Financial Conduct Authority scores with fund manager crackdown

Shares in asset managers fell as the watchdog unveiled plans to shake up their cosy club to the consumer's benefit 

James Moore
Chief Business Commentator
Wednesday 28 June 2017 17:04 BST
The Financial Conduct Authority wants to curb the power of fund managers
The Financial Conduct Authority wants to curb the power of fund managers (Reuters)

The people who manage our money for us have got away with ripping us off for far too long. Hopefully that’s about to change.

After publishing a scathing report into the £7bn industry’s practices, the charges it levies, and the lack of any meaningful price competition, the Financial Conduct Authority is proposing to bring the hammer down.

The watchdog wants to see savers in future quoted a single all-in-fee by money managers, which would include the cost of the dealing charges they incur.

These are typically left out of the annual management fees they quote, and the impact they have on returns cannot be easily assessed as a result.

The plan would gave savers price transparency and is one of the most important reforms to the business that the city watchdog has proposed. It might take a little time for it to come on stream because the EU is working on legislation to similar effect, which makes things a mite complicated given the hash the Government is making of Brexit.

However, the change is coming and as reforms go, it is on the money.

Another proposal would see fund managers that charge performance fees having to return them if they later lose their investors money. There will have to be consultations on this, but again it’s hard not to cheer. The financial services industry gets away with too many one way bets. This would remove one of them.

A further investigation into fund platforms is proposed, and the watchdog wants the Government to let it take on oversight of the consultants who advise pension schemes and others on investments. In the meantime it wants the Competition & Markets Authority to take a careful look at their activities.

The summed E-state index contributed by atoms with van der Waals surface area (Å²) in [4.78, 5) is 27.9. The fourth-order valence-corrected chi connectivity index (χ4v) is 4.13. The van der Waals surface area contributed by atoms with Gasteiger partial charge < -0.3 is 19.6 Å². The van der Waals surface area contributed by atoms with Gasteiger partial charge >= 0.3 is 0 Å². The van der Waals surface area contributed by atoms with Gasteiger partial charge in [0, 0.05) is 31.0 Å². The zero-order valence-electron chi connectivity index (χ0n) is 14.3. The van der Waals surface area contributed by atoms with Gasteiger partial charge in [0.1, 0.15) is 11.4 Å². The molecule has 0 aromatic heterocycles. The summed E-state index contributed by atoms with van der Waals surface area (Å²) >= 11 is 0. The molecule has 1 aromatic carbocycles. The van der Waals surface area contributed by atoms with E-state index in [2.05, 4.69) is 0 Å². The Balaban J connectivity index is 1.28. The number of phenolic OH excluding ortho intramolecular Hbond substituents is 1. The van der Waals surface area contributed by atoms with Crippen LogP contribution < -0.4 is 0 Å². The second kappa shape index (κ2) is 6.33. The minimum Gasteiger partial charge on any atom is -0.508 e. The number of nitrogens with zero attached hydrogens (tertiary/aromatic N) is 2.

That would be another goal scored on the part of the FCA. Too many organisations cream off too much of the money we invest through charging absurdly high fees for providing “services” and “advice” from which we ultimately derive little value.

If this serves to curb that, then here’s a third cheer

It’s less clear how the FCA wanting to see the appointment of independent directors to fund boards will help. The watchdog believes it will assist with the push to get better value for money for investors. But for that to happen, these people will have to do their jobs.

The watchdog is proposing to restrict who can be appointed - they won’t be allowed to have had any prior business relationship with their fund’s managers for example.

But you only have to look at the behaviour of some independent non executive directors in the City to realise that the “independent” part of that title isn’t always what it's cracked up to be. They often don’t seem to do all that much for the fees they get paid.

That, however, is a small quibble, and I could be proved wrong.

While there's always more that could be done, what deserves an unalloyed welcome is the general direction of travel. The FCA has correctly identified that the fund management industry, which is going to be taking progressively more responsibility for looking after our pensions, among other things, has been operating as a cosy, and very profitable, club.

It has been getting away with this for far too long while other problems (such as those created by bankers) have taken precedence.

No longer. The biggest endorsement for the reforms proposed by the FCA comes not from me, but from the City. Shares in big asset managers fell in response to its report, suggesting that the market believes it will benefit the consumer at the expense of the industry’s profits. Good.

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